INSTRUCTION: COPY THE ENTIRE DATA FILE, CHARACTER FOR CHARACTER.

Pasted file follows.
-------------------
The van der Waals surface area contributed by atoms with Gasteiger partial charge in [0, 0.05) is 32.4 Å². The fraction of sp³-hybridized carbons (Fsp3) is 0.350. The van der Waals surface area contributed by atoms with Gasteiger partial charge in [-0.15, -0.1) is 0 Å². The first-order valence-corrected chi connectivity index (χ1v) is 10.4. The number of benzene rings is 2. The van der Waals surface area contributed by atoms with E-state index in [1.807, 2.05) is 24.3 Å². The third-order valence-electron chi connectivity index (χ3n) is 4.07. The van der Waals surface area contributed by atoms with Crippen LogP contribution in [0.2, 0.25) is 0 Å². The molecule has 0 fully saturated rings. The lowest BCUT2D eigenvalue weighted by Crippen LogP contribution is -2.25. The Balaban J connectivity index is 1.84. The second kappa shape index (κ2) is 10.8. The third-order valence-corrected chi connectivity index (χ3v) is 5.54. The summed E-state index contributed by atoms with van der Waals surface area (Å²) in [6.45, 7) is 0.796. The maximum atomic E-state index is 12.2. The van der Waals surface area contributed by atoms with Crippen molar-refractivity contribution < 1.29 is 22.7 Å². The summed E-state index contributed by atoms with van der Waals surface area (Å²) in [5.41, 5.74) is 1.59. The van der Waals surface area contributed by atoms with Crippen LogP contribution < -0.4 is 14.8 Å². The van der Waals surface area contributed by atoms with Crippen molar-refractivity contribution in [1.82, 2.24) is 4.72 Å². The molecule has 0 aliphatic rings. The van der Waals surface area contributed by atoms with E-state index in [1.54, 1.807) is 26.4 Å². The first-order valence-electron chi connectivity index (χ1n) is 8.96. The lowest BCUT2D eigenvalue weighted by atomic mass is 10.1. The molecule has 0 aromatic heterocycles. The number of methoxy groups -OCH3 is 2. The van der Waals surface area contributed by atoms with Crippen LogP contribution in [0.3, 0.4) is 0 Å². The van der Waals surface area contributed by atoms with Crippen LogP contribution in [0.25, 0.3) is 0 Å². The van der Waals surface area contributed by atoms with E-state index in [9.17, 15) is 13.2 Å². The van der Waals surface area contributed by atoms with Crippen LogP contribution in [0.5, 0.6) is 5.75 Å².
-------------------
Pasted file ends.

The van der Waals surface area contributed by atoms with Gasteiger partial charge in [0, 0.05) is 32.4 Å². The fraction of sp³-hybridized carbons (Fsp3) is 0.350. The van der Waals surface area contributed by atoms with Gasteiger partial charge in [-0.15, -0.1) is 0 Å². The first-order valence-corrected chi connectivity index (χ1v) is 10.4. The number of benzene rings is 2. The van der Waals surface area contributed by atoms with E-state index in [1.807, 2.05) is 24.3 Å². The third-order valence-electron chi connectivity index (χ3n) is 4.07. The van der Waals surface area contributed by atoms with Crippen LogP contribution in [0.2, 0.25) is 0 Å². The molecule has 0 fully saturated rings. The lowest BCUT2D eigenvalue weighted by Crippen LogP contribution is -2.25. The Balaban J connectivity index is 1.84. The second kappa shape index (κ2) is 10.8. The third-order valence-corrected chi connectivity index (χ3v) is 5.54. The summed E-state index contributed by atoms with van der Waals surface area (Å²) in [6.45, 7) is 0.796. The maximum atomic E-state index is 12.2. The van der Waals surface area contributed by atoms with Crippen molar-refractivity contribution < 1.29 is 22.7 Å². The summed E-state index contributed by atoms with van der Waals surface area (Å²) in [5.41, 5.74) is 1.59. The van der Waals surface area contributed by atoms with Crippen LogP contribution < -0.4 is 14.8 Å². The van der Waals surface area contributed by atoms with Crippen molar-refractivity contribution in [1.82, 2.24) is 4.72 Å². The molecule has 0 aliphatic rings. The van der Waals surface area contributed by atoms with E-state index in [1.54, 1.807) is 26.4 Å². The first-order valence-electron chi connectivity index (χ1n) is 8.96. The lowest BCUT2D eigenvalue weighted by atomic mass is 10.1. The molecule has 0 aromatic heterocycles. The number of methoxy groups -OCH3 is 2. The van der Waals surface area contributed by atoms with Crippen LogP contribution in [0.3, 0.4) is 0 Å². The van der Waals surface area contributed by atoms with Crippen LogP contribution in [0.25, 0.3) is 0 Å². The van der Waals surface area contributed by atoms with E-state index in [9.17, 15) is 13.2 Å². The van der Waals surface area contributed by atoms with Crippen LogP contribution in [0.5, 0.6) is 5.75 Å².